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Frey, C.: The Technology Trap: Capital, Labor, and Power in the Age of Automation (Hardcover, Ebook, Audiobook-mp3 and Audiobook-wav) | Princeton University Press
"How the history of technological revolutions can help us better understand economic and political polarization in the age of automation From the Industrial Revolution to the age of artificial intelligence, The Technology Trap takes a sweeping look at the history of technological progress and how it has radically shifted the distribution of economic and political power among society’s members. As Carl Benedikt Frey shows, the Industrial Revolution created unprecedented wealth and prosperity over the long run, but the immediate consequences of mechanization were devastating for large swaths of the population. Middle-income jobs withered, wages stagnated, the labor share of income fell, profits surged, and economic inequality skyrocketed. These trends, Frey documents, broadly mirror those in our current age of automation, which began with the Computer Revolution. Just as the Industrial Revolution eventually brought about extraordinary benefits for society, artificial intelligence systems have the potential to do the same. But Frey argues that this depends on how the short term is managed. In the nineteenth century, workers violently expressed their concerns over machines taking their jobs. The Luddite uprisings joined a long wave of machinery riots that swept across Europe and China. Today’s despairing middle class has not resorted to physical force, but their frustration has led to rising populism and the increasing fragmentation of society. As middle-class jobs continue to come under pressure, there’s no assurance that positive attitudes to technology will persist. The Industrial Revolution was a defining moment in history, but few grasped its enormous consequences at the time. The Technology Trap demonstrates that in the midst of another technological revolution, the lessons of the past can help us to more effectively face the present."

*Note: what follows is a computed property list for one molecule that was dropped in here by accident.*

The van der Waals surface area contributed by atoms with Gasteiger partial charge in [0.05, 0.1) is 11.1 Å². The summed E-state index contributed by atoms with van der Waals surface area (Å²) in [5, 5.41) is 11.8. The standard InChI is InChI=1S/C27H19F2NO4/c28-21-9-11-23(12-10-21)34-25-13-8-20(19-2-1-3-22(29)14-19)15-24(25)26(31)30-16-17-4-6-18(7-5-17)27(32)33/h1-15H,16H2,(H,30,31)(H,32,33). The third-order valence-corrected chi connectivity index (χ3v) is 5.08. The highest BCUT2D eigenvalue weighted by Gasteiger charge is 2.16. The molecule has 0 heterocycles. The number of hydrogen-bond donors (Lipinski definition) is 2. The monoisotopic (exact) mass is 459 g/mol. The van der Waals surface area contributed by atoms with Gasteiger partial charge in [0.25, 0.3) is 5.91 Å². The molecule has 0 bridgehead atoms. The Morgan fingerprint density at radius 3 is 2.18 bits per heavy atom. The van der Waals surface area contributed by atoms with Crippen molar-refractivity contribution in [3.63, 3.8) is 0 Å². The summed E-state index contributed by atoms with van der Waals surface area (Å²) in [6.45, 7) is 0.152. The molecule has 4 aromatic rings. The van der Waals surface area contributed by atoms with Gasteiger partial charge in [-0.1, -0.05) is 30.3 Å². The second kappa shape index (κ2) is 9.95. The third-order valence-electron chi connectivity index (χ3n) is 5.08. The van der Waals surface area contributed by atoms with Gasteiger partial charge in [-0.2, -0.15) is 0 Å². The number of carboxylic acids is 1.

book  publisher  economics  technology  technology-effects 
26 days ago by tsuomela
Thieves of Experience: How Google and Facebook Corrupted Capitalism - Los Angeles Review of Books
"The Age of Surveillance Capitalism The Fight for a Human Future at the New Frontier of Power By Shoshana Zuboff Published 01.15.2019 PublicAffairs 704 Pages"
book  review  internet  technology-effects  social-media  surveillance  business-model  capitalism 
january 2019 by tsuomela
Media democratization and the rise of Trump | ROUGH TYPE
"The following review of the book Trump and the Media appeared originally, in a slightly different form, in the Los Angeles Review of Books."
book  review  technology-effects  media-studies  journalism 
august 2018 by tsuomela
The American Scholar: Too Much Information - Howard P. Segal
"The Efficiency Paradox: What Big Data Can’t Do by Edward Tenner; Knopf, 282 pp., $27.95"
book  review  efficiency  technology-effects 
august 2018 by tsuomela
TECHNOLOGICAL THREATS TO CIVIL LIBERTIES
"Following are the final speaking notes for the informal Douglas Paper #8282, “Technological Threats to Civil Liberty”, presented at the IEEE's 15th Annual Asilomar Invitational Microcomputer Workshop, 26 - 28 April 1989 at Asilomar, CA. MDC builds weapons to defend the Free World and, by extension, its values and institutions. Examination of technological impacts on freedom is not, therefore, entirely inappropriate. The underlying thesis is that most channels of information flow have been exploited sooner or later for the purposes of control and maintenance of social order, benign or not. "
technology-effects  surveillance  history  1980s 
june 2018 by tsuomela
The New Analog | The New Press
"What John Berger did to ways of seeing, well-known indy musician Damon Krukowski does to ways of listening in this lively guide to the transition from analog to digital culture Having made his name in the late 1980s as a member of the indie band Galaxie 500, Damon Krukowski has watched cultural life lurch from analog to digital. And as an artist who has weathered the transition, he has challenging, urgent questions for both creators and consumers about what we have thrown away in the process: Are our devices leaving us lost in our own headspace even as they pinpoint our location? Does the long reach of digital communication come at the sacrifice of our ability to gauge social distance? Do streaming media discourage us from listening closely? Are we hearing each other fully in this new environment? Rather than simply rejecting the digital disruption of cultural life, Krukowski uses the sound engineer’s distinction of signal and noise to reexamine what we have lost as a technological culture, looking carefully at what was valuable in the analog realm so we can hold on to it. Taking a set of experiences from the production and consumption of music that have changed since the analog era—the disorientation of headphones, flattening of the voice, silence of media, loudness of mastering, and manipulation of time—as a basis for a broader exploration of contemporary culture, Krukowski gives us a brilliant meditation and guide to keeping our heads amid the digital flux. Think of it as plugging in without tuning out."
book  publisher  digital  analog  signals  noise  technology-effects 
november 2017 by tsuomela
Blockchains Never Forget
A very interesting piece by Venkatesh Rao that provides the best reason I've seen so far for widespread adoption of blockchain technologies.
blockchain  history  technology-effects  forgetting  forgiveness  memory  institutions  organizations 
may 2017 by tsuomela
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